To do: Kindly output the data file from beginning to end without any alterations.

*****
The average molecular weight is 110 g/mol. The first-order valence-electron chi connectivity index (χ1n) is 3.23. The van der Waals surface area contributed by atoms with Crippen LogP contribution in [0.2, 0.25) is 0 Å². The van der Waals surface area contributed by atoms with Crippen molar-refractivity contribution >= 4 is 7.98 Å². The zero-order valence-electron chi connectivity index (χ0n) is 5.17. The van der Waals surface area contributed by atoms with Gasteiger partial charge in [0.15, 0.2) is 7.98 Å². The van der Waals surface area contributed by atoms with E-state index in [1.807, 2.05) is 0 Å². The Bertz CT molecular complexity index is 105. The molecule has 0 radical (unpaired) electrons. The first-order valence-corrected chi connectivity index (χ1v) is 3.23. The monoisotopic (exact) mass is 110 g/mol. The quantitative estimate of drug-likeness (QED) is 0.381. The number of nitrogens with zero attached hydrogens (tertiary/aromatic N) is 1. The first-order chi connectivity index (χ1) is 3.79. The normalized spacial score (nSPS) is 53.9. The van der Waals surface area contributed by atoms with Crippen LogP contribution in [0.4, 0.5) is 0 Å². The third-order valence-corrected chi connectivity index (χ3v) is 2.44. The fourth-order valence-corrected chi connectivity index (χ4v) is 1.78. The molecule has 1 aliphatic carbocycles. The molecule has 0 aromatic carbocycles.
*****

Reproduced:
The average molecular weight is 110 g/mol. The first-order valence-electron chi connectivity index (χ1n) is 3.23. The van der Waals surface area contributed by atoms with Crippen LogP contribution in [0.2, 0.25) is 0 Å². The van der Waals surface area contributed by atoms with Crippen molar-refractivity contribution >= 4 is 7.98 Å². The zero-order valence-electron chi connectivity index (χ0n) is 5.17. The van der Waals surface area contributed by atoms with Gasteiger partial charge in [0.15, 0.2) is 7.98 Å². The van der Waals surface area contributed by atoms with E-state index in [1.807, 2.05) is 0 Å². The Bertz CT molecular complexity index is 105. The molecule has 0 radical (unpaired) electrons. The first-order valence-corrected chi connectivity index (χ1v) is 3.23. The monoisotopic (exact) mass is 110 g/mol. The quantitative estimate of drug-likeness (QED) is 0.381. The number of nitrogens with zero attached hydrogens (tertiary/aromatic N) is 1. The first-order chi connectivity index (χ1) is 3.79. The normalized spacial score (nSPS) is 53.9. The van der Waals surface area contributed by atoms with Crippen LogP contribution in [0.4, 0.5) is 0 Å². The third-order valence-corrected chi connectivity index (χ3v) is 2.44. The fourth-order valence-corrected chi connectivity index (χ4v) is 1.78. The molecule has 1 aliphatic carbocycles. The molecule has 0 aromatic carbocycles.